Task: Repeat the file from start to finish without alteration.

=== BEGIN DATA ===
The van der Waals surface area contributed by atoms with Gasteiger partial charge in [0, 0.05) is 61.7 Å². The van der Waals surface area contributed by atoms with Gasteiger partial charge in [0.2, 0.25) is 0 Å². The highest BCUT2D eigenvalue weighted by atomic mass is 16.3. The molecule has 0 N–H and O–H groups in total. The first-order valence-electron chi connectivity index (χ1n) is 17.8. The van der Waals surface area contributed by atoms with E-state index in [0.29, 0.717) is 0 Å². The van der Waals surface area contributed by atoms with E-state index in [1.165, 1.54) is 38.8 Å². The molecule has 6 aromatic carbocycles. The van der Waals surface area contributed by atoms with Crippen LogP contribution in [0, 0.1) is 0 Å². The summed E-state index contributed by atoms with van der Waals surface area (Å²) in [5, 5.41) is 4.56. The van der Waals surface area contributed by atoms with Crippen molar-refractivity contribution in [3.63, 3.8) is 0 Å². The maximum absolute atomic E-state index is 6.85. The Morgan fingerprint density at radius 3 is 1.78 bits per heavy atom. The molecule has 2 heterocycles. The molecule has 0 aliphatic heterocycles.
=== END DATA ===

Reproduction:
The van der Waals surface area contributed by atoms with Gasteiger partial charge in [0, 0.05) is 61.7 Å². The van der Waals surface area contributed by atoms with Gasteiger partial charge in [0.2, 0.25) is 0 Å². The highest BCUT2D eigenvalue weighted by atomic mass is 16.3. The molecule has 0 N–H and O–H groups in total. The first-order valence-electron chi connectivity index (χ1n) is 17.8. The van der Waals surface area contributed by atoms with E-state index in [0.29, 0.717) is 0 Å². The van der Waals surface area contributed by atoms with E-state index in [1.165, 1.54) is 38.8 Å². The molecule has 6 aromatic carbocycles. The van der Waals surface area contributed by atoms with Crippen LogP contribution in [0, 0.1) is 0 Å². The summed E-state index contributed by atoms with van der Waals surface area (Å²) in [5, 5.41) is 4.56. The van der Waals surface area contributed by atoms with Crippen molar-refractivity contribution in [3.63, 3.8) is 0 Å². The maximum absolute atomic E-state index is 6.85. The Morgan fingerprint density at radius 3 is 1.78 bits per heavy atom. The molecule has 2 heterocycles. The molecule has 0 aliphatic heterocycles.